Effects of delayed cord clamping on residual placental blood volume, hemoglobin and bilirubin levels in term infants: a randomized controlled trial

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The objective of the study was to measure the effects of a 5-min delay (DCC) versus immediate cord clamping (ICC) on residual placental blood volume (RPBV) at birth, and hemoglobin and serum bilirubin at 24 to 48 h of age.


In this prospective randomized controlled trial, 73 women with term (37 to 41 weeks) singleton fetuses were randomized to DCC (≥5 min; n = 37) or ICC (< 20 s; n = 36).


Maternal and infant demographics were not different between the groups. Mean cord clamping time was 303 ± 121 (DCC) versus 23 ± 59 (ICC) s (P<0.001) with 10 protocol violations. Cord milking was the proxy for DCC (n = 11) when the provider could not wait. Infants randomized to DCC compared with ICC had significantly less RPBV (20.0 versus 30.8 ml kg1, P<0.001), higher hemoglobin levels (19.4 versus 17.8 g dl1, P = 0.002) at 24 to 48 h, with no difference in bilirubin levels.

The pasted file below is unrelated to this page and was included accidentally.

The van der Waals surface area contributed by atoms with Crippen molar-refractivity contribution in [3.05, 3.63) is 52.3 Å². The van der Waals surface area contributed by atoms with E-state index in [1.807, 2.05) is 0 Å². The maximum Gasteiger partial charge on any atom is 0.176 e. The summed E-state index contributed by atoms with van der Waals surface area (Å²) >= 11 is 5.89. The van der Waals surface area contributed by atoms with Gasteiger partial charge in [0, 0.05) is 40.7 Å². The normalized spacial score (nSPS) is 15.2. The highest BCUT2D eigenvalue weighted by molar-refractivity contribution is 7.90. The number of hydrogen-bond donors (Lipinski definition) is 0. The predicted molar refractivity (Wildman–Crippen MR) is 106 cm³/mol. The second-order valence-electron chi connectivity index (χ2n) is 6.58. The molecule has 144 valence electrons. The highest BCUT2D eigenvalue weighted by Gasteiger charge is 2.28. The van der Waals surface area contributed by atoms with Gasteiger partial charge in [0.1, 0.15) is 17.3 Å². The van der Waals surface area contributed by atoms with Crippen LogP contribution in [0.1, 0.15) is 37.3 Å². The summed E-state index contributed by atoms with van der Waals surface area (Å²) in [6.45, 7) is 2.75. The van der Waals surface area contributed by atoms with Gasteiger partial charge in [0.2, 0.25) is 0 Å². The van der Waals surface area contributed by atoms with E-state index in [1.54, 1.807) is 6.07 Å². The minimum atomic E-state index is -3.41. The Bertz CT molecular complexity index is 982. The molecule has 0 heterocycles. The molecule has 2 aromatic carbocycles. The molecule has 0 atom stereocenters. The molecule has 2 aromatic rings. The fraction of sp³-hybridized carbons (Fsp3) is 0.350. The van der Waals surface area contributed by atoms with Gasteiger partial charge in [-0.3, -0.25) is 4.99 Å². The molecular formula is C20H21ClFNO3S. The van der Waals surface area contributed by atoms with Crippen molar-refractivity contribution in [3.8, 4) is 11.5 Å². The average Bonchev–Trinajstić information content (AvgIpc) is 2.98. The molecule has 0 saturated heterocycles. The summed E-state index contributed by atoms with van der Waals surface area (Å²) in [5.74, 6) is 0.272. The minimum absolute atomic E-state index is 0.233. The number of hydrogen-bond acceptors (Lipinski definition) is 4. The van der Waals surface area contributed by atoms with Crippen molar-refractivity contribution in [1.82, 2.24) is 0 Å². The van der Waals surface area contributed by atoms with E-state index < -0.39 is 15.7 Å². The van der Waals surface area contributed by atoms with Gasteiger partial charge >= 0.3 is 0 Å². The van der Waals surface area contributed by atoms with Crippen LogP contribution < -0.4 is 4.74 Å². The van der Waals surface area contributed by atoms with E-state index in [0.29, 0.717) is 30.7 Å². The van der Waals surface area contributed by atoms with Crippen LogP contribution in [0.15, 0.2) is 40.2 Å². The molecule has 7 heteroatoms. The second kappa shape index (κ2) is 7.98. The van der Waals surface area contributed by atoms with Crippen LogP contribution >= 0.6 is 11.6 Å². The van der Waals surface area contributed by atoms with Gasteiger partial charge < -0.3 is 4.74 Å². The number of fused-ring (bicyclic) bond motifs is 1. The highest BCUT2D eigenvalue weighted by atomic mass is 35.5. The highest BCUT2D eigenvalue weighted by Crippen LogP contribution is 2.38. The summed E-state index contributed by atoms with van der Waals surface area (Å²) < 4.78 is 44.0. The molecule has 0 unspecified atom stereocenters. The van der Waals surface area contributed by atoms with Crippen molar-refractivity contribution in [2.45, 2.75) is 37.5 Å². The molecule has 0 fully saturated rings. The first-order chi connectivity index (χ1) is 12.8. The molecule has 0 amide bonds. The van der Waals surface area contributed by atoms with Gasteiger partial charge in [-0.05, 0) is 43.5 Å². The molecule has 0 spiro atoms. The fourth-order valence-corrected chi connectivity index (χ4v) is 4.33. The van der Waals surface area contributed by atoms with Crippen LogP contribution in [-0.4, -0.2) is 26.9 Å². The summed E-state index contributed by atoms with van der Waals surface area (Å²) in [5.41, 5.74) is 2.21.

Term infants had early hematological advantage of DCC without increases in hyperbilirubinemia or symptomatic polycythemia.

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